Yank yourself in the second row and you’d notice just how narrow the door is. Secondly, for a price you pay, the second row of the Wrangler has no indulgence. The seats are upright with no adjustment and the seat base length is extremely short meaning you get no thigh support at all. Overall, rear seat is surprisingly low on comfort. But you do get a foldable armrest with cupholders, two USB and a 12Volt output and air-vents here.
Even though the rollbars take up space, the boot is large and cavernous. Lastly, it needs to be mentioned that the roof and doors of the Wrangler are easily removable. Just a few latches and the front-row roof would come-off on the go. At the back, you might need some skills with a screwdriver. This also means that there’s no real noise and heat insulation for the occupants on the inside when the roof is still on. And this can get uncomfortable with the air-con switched off and the driving/off-roading in the intense summer heat.
Features and Safety
For a hardcore 4x4 with removable doors and roof, the Wrangler Rubicon isn’t barebone and utilitarian on the inside. Its list of features includes LED projector headlamps, push-button start, dual-zone climate control, leather upholstery, all four power windows, an eight-speaker sound system and an 8.4-inch touchscreen system with voice command, navigation, along with Apple CarPlay and Android Auto. This UConnect screen is the similar to the one seen on pre-facelift Compass and has good fluidity in usage and crisp display. It also displays various off-roading details like tyre angle, vehicle’s pitch and roll angles, and various temperature and pressure gauges.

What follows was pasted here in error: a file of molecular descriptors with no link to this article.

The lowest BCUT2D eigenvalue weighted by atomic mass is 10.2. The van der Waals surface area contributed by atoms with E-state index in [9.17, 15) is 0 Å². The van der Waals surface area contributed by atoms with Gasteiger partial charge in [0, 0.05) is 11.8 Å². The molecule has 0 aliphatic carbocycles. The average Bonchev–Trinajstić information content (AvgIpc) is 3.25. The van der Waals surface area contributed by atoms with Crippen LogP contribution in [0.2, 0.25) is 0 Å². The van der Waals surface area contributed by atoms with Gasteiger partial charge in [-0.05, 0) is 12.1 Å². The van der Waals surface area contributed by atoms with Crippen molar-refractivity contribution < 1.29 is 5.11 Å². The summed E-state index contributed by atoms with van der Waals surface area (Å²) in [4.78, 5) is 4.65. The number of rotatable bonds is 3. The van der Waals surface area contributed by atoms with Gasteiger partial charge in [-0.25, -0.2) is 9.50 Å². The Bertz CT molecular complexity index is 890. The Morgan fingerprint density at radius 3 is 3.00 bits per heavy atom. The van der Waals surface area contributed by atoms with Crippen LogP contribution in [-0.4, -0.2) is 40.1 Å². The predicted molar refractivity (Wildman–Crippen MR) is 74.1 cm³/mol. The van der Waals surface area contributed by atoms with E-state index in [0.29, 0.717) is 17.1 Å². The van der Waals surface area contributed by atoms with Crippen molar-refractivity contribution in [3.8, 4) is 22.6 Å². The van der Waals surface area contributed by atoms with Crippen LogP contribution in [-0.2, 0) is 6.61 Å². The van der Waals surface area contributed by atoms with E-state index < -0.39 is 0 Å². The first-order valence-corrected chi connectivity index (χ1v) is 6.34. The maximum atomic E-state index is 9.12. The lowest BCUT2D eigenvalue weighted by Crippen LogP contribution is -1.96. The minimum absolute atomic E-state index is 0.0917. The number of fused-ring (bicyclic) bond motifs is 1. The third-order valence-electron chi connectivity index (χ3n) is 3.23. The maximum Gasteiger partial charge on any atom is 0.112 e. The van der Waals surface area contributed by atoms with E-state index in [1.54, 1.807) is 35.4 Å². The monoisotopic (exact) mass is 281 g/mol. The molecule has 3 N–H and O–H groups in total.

One thing the Jeep Wrangler Rubicon isn’t short on is the number of badges seen on the inside and out. One such badge on the tailgate reads ‘Designed in the USA, Manufactured in India’. Four decades since its introduction, the Wrangler was always produced at FCA’s Toledo facility. Now, this pure hunk of American muscle is made right here in India at FCA’s Ranjangao plant. Hence the prices now start at Rs 53.90 lakh (ex-showroom), which is close to Rs 10 lakh lower than the previous CBU version. With the new pricing, the Wrangler JL comes as an enticing buy for someone looking for a luxury SUV to play with. One could get the Wrangler now for a price of the Land Rover Discovery Sport, Mercedes-Benz GLC, BMW X3, Jaguar F-Pace, and Volvo XC60. But the question is, should you?
For starters, none of these luxury SUVs can go where the Wrangler treads. And it grabs attention with its imposing street presence too, that none of them can. It might not be great in terms of road dynamics (but that’s just this Rubicon trim, you can always go for the Unlimited trim which is slightly more road-biased). But the Wrangler is not made for pavement dwelling. It’s built to gobble… no… decimate the trail without a flinch. It’s an icon with a cult following the world over. And unlike few icons of late, the Wrangler Rubicon isn’t the one made for all-show-and-no-go.
Pictures by Kapil Angane and Kaustubh Gandhi